Pressure washers can be used to clean more than just the sides of buildings and concrete driveways. With some adjustment they also can be used to effectively clean windows. There are several cleaning solution options that can be made at home to use in a pressure washer. Each option works best for a slightly different window cleaning task.
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Cleaning Solution Options
Pressure washing formulas can be expensive when purchased at a cleaning supply store. In addition to that, in many cases, the units sold for pressure washers are designed for professional users, and the amount sold is much more than could be used for home use. Water will often be enough to clean most windows if a squeegee is applied afterward to eliminate streaking. Another option is to mix a small amount of soap into the water to eliminate greasy grime from extremely dirty windows. The last homemade cleaning option is a mixture of ammonia and water. The ammonia helps the water dry faster, eliminating streaks.
The easiest solution to create is the soap-and-water mixture. For each gallon of water, mix in about ½ tsp. of grease-fighting dish soap. Mix a little, but do not over-stir or huge bubbles will form. When spraying the soap onto the window the mixture will create suds. Rinse with plain water after use to prevent dirt from sticking to the soap scum. An ammonia mixture is easy to make as well. Mix in about ½ cup of ammonia in a gallon of water. Add in 1 pint of rubbing alcohol to the mixture. This formula is fast drying and works well with windows that will not use a squeegee. If you have windows that are not very dirty, or that are beyond hand reach, this formula will work best.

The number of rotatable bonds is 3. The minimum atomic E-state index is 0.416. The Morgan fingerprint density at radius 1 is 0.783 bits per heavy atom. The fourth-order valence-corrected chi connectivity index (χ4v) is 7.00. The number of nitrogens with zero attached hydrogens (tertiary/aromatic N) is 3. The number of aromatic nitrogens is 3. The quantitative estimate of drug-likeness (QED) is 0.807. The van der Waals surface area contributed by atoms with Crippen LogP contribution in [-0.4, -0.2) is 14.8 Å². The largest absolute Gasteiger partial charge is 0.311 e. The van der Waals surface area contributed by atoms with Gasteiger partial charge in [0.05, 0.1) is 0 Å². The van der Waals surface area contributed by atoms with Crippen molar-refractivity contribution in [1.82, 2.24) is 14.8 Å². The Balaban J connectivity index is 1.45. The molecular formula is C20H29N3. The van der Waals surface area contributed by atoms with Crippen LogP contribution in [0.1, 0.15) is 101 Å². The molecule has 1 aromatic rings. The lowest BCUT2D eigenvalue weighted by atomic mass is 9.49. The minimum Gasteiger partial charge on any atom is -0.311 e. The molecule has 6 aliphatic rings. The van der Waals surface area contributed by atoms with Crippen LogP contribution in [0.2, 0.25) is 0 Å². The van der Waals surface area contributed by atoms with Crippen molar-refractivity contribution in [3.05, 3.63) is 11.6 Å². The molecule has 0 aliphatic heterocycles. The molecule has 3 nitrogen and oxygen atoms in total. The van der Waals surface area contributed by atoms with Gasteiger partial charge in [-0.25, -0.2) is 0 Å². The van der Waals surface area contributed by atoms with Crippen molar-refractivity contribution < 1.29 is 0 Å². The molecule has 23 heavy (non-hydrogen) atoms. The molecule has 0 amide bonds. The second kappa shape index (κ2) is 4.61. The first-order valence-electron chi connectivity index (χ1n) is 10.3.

Take the proper safety precautions when pressure washing windows. Adjust the pressure to where it is safe to use on windows. Make sure before using any pressure washer on a window that the manufacturer of the machine has issued a statement that it is safe for window use. Never spray a power washer at yourself or other people. Also keep the spray away from delicate objects and animals. Never operate the machine from inside a building. Wear appropriate clothing such as long pants, sturdy shoes and protective eye wear.
Brenda Priddy has more than 10 years of crafting and design experience, as well as more than six years of professional writing experience. Her work appears in online publications such as Donna Rae at Home, Five Minutes for Going Green and Daily Mayo. Priddy also writes for Archstone Business Solutions and holds an Associate of Arts in English from McLennan Community College.